In this second part of this virtual Power Lift Strength and Power Development Roundtable, Bob Alejo asks Bryan Mann, Tim Suchomel, and Mike Young to give their input and insights to the question: “How strong is strong enough?”
Bob Alejo convened a virtual roundtable of Power Lift’s Sport Science Educational Board members, and asked them two of strength and conditioning’s biggest questions. In this first part of the Strength and Power Development Roundtable, Paul Comfort, Bryan Mann, Tim Suchomel, and Mike Young discuss how to determine if an athlete has reached a sufficient strength level to switch the focus of training to a different performance quality.
Body composition measurements are impacted by testing protocols, especially changes in body fluid and hydration. In an interview with Bob Alejo, Dr. Jordan Moon explains specific steps we can take to ensure we get accurate data that we can use effectively.
While the fundamental goals for coaching at the pro and college levels are essentially the same, the strategies for achieving these goals can be quite different. Coach Bob Alejo talks about the differences and similarities he found between the two levels of sport, especially as they had to do with strength and conditioning, and the athletes themselves.
Many programs dedicate time to specifically train grip. But just how important is grip strength to athletic performance, and would an athlete have a glaring weakness without it? Coach Bob Alejo looks to his experience, and years of research studies, for the answers.
All too often, debates on social media get heated and personal. Coaches can have educational and enlightening conversations on Twitter and other platforms by highlighting facts over opinions and experience over emotion. Coach Bob Alejo presents what to say and what not to say in an online debate.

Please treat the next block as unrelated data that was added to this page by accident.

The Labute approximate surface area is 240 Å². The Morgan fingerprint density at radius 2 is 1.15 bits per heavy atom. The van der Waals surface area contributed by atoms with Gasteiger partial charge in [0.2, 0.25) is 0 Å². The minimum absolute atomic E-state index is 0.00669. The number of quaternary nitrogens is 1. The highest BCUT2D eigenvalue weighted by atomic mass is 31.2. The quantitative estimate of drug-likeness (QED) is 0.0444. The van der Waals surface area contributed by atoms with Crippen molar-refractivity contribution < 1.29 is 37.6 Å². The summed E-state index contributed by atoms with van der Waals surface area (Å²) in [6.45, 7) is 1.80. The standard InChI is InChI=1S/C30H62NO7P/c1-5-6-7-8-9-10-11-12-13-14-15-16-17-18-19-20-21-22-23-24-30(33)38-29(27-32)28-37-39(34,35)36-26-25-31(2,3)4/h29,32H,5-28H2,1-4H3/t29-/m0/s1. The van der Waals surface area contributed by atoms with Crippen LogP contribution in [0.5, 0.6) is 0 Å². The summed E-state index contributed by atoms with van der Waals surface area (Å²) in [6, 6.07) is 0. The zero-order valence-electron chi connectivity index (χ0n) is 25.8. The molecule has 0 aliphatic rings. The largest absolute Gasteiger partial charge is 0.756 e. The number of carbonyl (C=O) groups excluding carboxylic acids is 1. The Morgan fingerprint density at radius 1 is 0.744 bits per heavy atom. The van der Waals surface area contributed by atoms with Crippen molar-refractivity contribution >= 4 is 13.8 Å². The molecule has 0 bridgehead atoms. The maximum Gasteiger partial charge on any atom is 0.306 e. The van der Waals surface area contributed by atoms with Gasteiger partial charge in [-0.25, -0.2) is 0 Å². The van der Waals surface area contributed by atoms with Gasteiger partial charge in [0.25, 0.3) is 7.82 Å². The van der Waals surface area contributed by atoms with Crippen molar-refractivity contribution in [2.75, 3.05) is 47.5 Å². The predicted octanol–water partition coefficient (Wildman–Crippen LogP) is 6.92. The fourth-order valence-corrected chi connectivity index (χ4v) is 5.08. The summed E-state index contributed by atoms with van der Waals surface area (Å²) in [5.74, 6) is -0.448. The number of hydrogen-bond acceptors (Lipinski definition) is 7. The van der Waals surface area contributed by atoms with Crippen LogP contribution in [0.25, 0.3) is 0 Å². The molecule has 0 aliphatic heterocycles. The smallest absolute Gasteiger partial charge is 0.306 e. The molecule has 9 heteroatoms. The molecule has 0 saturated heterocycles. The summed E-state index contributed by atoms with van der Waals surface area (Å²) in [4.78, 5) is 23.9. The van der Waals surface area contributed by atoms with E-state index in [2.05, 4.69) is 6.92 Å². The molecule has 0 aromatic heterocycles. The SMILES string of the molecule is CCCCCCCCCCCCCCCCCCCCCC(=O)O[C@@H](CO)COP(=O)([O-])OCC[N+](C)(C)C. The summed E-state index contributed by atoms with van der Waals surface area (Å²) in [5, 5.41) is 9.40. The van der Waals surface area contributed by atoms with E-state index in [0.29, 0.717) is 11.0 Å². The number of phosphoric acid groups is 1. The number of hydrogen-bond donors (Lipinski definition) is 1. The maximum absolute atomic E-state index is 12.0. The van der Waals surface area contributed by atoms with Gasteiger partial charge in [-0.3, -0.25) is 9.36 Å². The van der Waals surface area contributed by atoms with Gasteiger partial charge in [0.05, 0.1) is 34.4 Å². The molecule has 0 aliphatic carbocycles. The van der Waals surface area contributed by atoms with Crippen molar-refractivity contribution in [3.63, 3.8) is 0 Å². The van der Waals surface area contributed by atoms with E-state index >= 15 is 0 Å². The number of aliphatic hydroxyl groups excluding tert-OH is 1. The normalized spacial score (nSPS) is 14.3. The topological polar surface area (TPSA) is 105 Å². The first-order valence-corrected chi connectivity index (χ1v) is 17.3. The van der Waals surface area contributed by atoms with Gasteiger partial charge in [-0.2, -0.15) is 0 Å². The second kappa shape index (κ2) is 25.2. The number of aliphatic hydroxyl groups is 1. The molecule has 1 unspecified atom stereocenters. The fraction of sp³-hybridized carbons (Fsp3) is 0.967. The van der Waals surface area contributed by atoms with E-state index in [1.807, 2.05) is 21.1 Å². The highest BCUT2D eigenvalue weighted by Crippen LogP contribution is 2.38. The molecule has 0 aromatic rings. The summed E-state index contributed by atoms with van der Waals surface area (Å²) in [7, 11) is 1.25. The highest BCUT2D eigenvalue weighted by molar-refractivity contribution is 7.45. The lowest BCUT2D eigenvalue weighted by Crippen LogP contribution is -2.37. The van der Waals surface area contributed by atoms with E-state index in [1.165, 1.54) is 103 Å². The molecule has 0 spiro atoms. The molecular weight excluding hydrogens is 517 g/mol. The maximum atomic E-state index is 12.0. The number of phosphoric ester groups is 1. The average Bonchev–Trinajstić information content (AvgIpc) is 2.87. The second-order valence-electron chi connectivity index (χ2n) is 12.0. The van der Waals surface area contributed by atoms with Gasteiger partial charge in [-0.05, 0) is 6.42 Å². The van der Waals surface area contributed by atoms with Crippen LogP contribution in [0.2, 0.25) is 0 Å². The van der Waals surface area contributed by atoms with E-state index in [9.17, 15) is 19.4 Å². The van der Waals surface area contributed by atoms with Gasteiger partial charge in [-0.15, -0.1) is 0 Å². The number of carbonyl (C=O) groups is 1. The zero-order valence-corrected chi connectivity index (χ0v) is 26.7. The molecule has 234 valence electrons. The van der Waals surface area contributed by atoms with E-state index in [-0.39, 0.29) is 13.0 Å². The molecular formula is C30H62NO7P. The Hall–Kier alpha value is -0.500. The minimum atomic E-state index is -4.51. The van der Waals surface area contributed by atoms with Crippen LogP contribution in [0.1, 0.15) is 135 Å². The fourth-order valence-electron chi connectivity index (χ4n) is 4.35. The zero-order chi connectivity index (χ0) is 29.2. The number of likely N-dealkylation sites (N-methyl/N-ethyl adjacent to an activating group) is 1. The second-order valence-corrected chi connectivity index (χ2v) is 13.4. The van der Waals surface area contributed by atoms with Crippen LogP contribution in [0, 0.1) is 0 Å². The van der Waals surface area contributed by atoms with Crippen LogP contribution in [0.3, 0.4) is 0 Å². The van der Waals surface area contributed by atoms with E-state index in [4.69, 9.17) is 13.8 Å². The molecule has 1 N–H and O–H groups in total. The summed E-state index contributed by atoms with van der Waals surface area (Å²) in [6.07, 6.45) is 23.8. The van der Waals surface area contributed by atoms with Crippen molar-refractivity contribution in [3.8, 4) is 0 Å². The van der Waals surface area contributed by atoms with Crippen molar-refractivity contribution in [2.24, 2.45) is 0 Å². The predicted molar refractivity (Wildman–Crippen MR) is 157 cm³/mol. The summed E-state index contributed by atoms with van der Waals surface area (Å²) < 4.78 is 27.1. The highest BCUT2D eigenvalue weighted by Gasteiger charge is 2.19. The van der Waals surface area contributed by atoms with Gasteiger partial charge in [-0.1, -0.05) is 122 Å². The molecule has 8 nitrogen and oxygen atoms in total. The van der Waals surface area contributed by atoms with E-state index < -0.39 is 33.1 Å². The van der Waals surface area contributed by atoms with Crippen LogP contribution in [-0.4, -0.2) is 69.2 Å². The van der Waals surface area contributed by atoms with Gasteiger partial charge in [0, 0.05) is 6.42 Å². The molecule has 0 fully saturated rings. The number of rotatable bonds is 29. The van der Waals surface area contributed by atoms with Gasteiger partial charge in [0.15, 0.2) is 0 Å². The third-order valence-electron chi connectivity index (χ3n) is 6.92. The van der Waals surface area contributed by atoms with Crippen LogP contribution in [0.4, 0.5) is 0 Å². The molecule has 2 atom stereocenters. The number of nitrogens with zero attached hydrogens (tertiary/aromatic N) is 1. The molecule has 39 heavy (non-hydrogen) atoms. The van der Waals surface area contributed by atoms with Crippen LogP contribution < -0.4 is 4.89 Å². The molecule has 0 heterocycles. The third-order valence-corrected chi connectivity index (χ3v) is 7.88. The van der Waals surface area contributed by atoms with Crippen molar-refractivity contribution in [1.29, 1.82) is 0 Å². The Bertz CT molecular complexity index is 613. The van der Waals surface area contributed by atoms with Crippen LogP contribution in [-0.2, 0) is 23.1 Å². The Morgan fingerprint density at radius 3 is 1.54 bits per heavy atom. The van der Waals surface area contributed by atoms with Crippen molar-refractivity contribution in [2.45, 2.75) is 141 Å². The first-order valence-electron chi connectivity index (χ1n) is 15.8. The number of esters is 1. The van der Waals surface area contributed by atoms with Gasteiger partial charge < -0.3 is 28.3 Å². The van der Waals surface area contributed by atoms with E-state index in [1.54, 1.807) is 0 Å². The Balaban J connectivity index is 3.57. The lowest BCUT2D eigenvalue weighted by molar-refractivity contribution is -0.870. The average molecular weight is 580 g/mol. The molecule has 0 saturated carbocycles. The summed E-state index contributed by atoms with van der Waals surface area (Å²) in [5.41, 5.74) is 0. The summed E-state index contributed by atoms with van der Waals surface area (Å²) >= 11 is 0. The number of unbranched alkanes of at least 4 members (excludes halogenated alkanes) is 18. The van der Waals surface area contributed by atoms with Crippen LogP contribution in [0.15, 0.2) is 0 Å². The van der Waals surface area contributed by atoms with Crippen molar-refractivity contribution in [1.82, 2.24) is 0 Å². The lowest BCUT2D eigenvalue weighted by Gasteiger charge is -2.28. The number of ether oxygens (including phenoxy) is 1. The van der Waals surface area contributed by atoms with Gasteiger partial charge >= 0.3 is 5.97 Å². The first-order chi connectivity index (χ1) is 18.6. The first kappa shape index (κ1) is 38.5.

Coach Alejo draws on research studies, and his own years of experience, to discuss the myths and misconceptions associated with training overhead athletes. He also looks at the best ways to preserve and promote muscular balance and health in the throwing shoulder.
Nobody could deny that athletics is big business these days, especially at the collegiate and professional levels. Therefore, strength and conditioning practitioners need to run their unit like a business, and a brand. Coach Alejo presents detailed steps to do just that, including changes you should make to your handbook, performance reviews, staff education, and much more.
Coach Bob Alejo presents his solutions to fixing a problem in the strength and conditioning field, and they begin with the appointment of an experienced S&C professional to a senior staff position.
If you work with collegiate, professional, or elite athletes, you may already use some form of instability training with them. But does it really improve performance outcomes? Coach Bob Alejo examines the research and comes to a strong conclusion.